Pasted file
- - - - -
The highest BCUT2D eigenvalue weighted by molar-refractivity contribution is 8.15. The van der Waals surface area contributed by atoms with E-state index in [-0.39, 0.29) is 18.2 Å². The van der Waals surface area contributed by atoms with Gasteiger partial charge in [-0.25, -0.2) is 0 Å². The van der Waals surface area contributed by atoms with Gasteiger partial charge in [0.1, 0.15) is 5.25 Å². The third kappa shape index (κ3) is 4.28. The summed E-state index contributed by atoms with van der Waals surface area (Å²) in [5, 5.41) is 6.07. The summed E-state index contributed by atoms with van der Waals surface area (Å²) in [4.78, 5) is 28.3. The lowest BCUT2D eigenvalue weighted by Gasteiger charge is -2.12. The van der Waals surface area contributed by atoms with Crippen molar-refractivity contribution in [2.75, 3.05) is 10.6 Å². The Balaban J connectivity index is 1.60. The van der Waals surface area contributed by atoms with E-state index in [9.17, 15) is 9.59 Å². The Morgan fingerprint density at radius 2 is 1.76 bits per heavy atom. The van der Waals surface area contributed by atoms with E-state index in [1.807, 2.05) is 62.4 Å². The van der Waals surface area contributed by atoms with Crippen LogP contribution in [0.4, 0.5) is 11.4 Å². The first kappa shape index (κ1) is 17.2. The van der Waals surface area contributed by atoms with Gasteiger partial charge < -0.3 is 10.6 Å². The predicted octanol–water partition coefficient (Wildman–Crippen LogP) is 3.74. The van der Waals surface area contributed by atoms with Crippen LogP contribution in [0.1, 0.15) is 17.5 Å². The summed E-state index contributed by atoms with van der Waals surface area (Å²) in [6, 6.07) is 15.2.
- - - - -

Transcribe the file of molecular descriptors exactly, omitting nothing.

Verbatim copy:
The highest BCUT2D eigenvalue weighted by molar-refractivity contribution is 8.15. The van der Waals surface area contributed by atoms with E-state index in [-0.39, 0.29) is 18.2 Å². The van der Waals surface area contributed by atoms with Gasteiger partial charge in [-0.25, -0.2) is 0 Å². The van der Waals surface area contributed by atoms with Gasteiger partial charge in [0.1, 0.15) is 5.25 Å². The third kappa shape index (κ3) is 4.28. The summed E-state index contributed by atoms with van der Waals surface area (Å²) in [5, 5.41) is 6.07. The summed E-state index contributed by atoms with van der Waals surface area (Å²) in [4.78, 5) is 28.3. The lowest BCUT2D eigenvalue weighted by Gasteiger charge is -2.12. The van der Waals surface area contributed by atoms with Crippen molar-refractivity contribution in [2.75, 3.05) is 10.6 Å². The Balaban J connectivity index is 1.60. The van der Waals surface area contributed by atoms with E-state index in [9.17, 15) is 9.59 Å². The Morgan fingerprint density at radius 2 is 1.76 bits per heavy atom. The van der Waals surface area contributed by atoms with E-state index in [1.807, 2.05) is 62.4 Å². The van der Waals surface area contributed by atoms with Crippen LogP contribution in [0.4, 0.5) is 11.4 Å². The first kappa shape index (κ1) is 17.2. The van der Waals surface area contributed by atoms with Gasteiger partial charge < -0.3 is 10.6 Å². The predicted octanol–water partition coefficient (Wildman–Crippen LogP) is 3.74. The van der Waals surface area contributed by atoms with Crippen LogP contribution in [0.1, 0.15) is 17.5 Å². The summed E-state index contributed by atoms with van der Waals surface area (Å²) in [6, 6.07) is 15.2.